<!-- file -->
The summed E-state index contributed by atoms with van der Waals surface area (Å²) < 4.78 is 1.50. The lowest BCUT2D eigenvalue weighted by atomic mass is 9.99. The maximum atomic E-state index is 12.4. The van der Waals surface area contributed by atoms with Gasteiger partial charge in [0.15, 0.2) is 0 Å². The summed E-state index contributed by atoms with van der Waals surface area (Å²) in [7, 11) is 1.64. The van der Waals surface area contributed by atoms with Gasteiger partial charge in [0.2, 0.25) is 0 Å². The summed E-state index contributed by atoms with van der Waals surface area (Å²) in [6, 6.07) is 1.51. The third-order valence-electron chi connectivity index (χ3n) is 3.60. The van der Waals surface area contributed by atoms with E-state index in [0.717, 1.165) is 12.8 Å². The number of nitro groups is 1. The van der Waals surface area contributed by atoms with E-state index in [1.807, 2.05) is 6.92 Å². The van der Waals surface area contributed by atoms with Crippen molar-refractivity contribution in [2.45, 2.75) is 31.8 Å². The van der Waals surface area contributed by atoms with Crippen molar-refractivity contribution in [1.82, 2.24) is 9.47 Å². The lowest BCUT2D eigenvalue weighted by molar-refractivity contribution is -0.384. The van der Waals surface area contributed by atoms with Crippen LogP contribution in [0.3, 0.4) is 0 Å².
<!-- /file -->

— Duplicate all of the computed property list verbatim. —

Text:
The summed E-state index contributed by atoms with van der Waals surface area (Å²) < 4.78 is 1.50. The lowest BCUT2D eigenvalue weighted by atomic mass is 9.99. The maximum atomic E-state index is 12.4. The van der Waals surface area contributed by atoms with Gasteiger partial charge in [0.15, 0.2) is 0 Å². The summed E-state index contributed by atoms with van der Waals surface area (Å²) in [7, 11) is 1.64. The van der Waals surface area contributed by atoms with Gasteiger partial charge in [0.2, 0.25) is 0 Å². The summed E-state index contributed by atoms with van der Waals surface area (Å²) in [6, 6.07) is 1.51. The third-order valence-electron chi connectivity index (χ3n) is 3.60. The van der Waals surface area contributed by atoms with E-state index in [0.717, 1.165) is 12.8 Å². The number of nitro groups is 1. The van der Waals surface area contributed by atoms with E-state index in [1.807, 2.05) is 6.92 Å². The van der Waals surface area contributed by atoms with Crippen molar-refractivity contribution in [2.45, 2.75) is 31.8 Å². The van der Waals surface area contributed by atoms with Crippen molar-refractivity contribution in [1.82, 2.24) is 9.47 Å². The lowest BCUT2D eigenvalue weighted by molar-refractivity contribution is -0.384. The van der Waals surface area contributed by atoms with Crippen LogP contribution in [0.3, 0.4) is 0 Å².